Young Jean Lee presents 'Untitled Feminist Show' and 'Straight White Men'
“Utopia” is a fancy word that means asking and answering the question: what do we want to see, what do we want to happen? Young Jean Lee, a former aspiring Shakespearean scholar and, according to Chris Isherwood of The New York Times, “the most adventurous downtown playwright of her generation,” puts forward two responses in her plays “Untitled Feminist Show” and “Straight White Men.” Lee will be giving a lecture at 5:10 p.m. at The Michigan Theater through the Penny Stamps Lecture Series on Thursday, Jan. 21.
"Untitled Feminist Show is a carousing exploration of a world where gender is recognized and celebrated in all its fluidity and freedom, Lee described in an email interview with the Michigan Daily. Featuring six fully nude dancers whose only props are pink parasols, this hour-long, wordless show creates a space where the idea of gender becomes freedom and not constraint, stigma, marginalization or violence toward gender nonconforming people. Lee explained how the play is a space of freedom. For example, for one of the performers who does not identity either as male or female the show offers a space where “that performer can show their nude body without having to worry that people are going to assume they are female,” Lee described.
“ ‘UFS’ was about creating a utopia, and in our utopia, that freedom of identification was possible ... For me, fluidity of identity (which ‘Untitled Feminist Show’ celebrates) is an acknowledgment that we can’t shove people into categories of identity,” Lee wrote. “The show isn’t about being a women vs. being a man. It’s about showing people who were born with female-coded bodies who are able to transcend these types of gender distinctions.”
The term utopia can also pose the question: what is off about what we want to see? For Lee, “Straight White Men” was a kind of experiment in character identification and in asking the question, what should straight white men do with their privilege? As she recounts in an interview with American Theater, its beginnings stemmed from a workshop.
“When I was at Brown doing the first workshop, there was a room full of students, people of color, and queer people, a very diverse room. And then they started talking very harshly about straight white men. I said, ‘Okay. Now I know all the things you don’t like about straight white men. Why don’t you give me a list of all the things you wished straight white men would do that would make you hate them less?’”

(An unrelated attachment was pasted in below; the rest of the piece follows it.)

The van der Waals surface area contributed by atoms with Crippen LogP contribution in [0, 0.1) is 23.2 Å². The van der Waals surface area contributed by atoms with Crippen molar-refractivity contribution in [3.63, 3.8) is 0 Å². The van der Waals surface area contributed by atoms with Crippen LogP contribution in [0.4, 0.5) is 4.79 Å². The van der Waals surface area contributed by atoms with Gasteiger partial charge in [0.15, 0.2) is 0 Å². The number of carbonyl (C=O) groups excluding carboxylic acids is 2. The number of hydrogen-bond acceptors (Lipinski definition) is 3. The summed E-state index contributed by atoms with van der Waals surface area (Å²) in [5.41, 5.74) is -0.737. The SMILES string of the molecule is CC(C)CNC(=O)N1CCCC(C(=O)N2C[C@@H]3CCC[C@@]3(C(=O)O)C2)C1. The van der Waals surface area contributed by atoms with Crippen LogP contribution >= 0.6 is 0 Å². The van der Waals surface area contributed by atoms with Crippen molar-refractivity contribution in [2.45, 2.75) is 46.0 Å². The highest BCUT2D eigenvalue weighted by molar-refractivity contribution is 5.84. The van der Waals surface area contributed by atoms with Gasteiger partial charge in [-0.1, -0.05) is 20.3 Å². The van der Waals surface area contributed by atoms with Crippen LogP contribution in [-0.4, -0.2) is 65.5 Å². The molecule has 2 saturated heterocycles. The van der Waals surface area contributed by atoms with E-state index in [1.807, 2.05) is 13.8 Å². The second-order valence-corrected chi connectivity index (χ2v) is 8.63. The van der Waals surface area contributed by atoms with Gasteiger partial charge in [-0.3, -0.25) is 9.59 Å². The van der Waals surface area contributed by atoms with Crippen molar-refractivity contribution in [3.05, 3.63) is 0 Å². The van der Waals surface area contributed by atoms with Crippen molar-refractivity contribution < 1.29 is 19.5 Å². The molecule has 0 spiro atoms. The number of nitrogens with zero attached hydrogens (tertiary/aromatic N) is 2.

She continued, “So they told me all these things, and I wrote down the whole list, and then I wrote that character. And they all hated him. They hated him.”
Lee, described her writing process in an interview with BOMB Magazine as “failing over and over and over and over and over and over again,” thrives when she is putting her audiences (and herself) between rocks and hard places. As she says in the same interview, “The maxim is basically I try to think of the worst idea for a show I could possibly think of.”
It’s easy to see how a show like “Straight White Men” fits the bill, which features four straight white men (three sons and a father) whose gathering around Christmas is the launchboard for exploring straight white masculinity. (For the straight white male readers, have you ever thought about how you won’t go to get a sweater even when it’s too cold for the t-shirt you’re wearing? That’s one question that one scene examines, as Lee and the cast describe in this video interview.) Their identity comes under scrutiny as Lee loosens straight white male identity as the “default position,” she said in a video interview with Public Theater NY.
“I asked myself, ‘If I woke up tomorrow and I was a straight white man, what would I do?’ ” Lee wrote. “That’s where the existential crisis came up for me, because it would be one thing if I woke up as a straight, white man who never thought about his identity and enjoyed his privilege unthinkingly — that might feel kind of good. But if I were to wake up with my own mind in a straight, white body, it would be completely problematic.”
Lee’s theatrical diptych approaches questions about identity from two directions. What if you were stuck in this identity that isn’t yours, whose privilege comes at the expense of violence toward everyone else? What if you had absolute freedom in your identity? Lee, who regularly voices her dislike of preachy, didactically political theater, has put forward two works that, though written separately, are an innovative venue for engaging with questions of identity. These are questions that are essential and uncomfortable for Lee, who describes growing up Korean-American in a predominantly white community where she was forced to deny her ethnic heritage.
“I think that they are both looking toward the future — ‘SWM’ looks toward a future that might be imminent, and ‘UFS’ a future that may never come,” Lee wrote. “They both point to a world where we define people in different ways than we have in the past.”
Lee will be giving a lecture at 5:10 p.m. at The Michigan Theater through the Penny Stamps Lecture Series on Thursday, Jan. 21.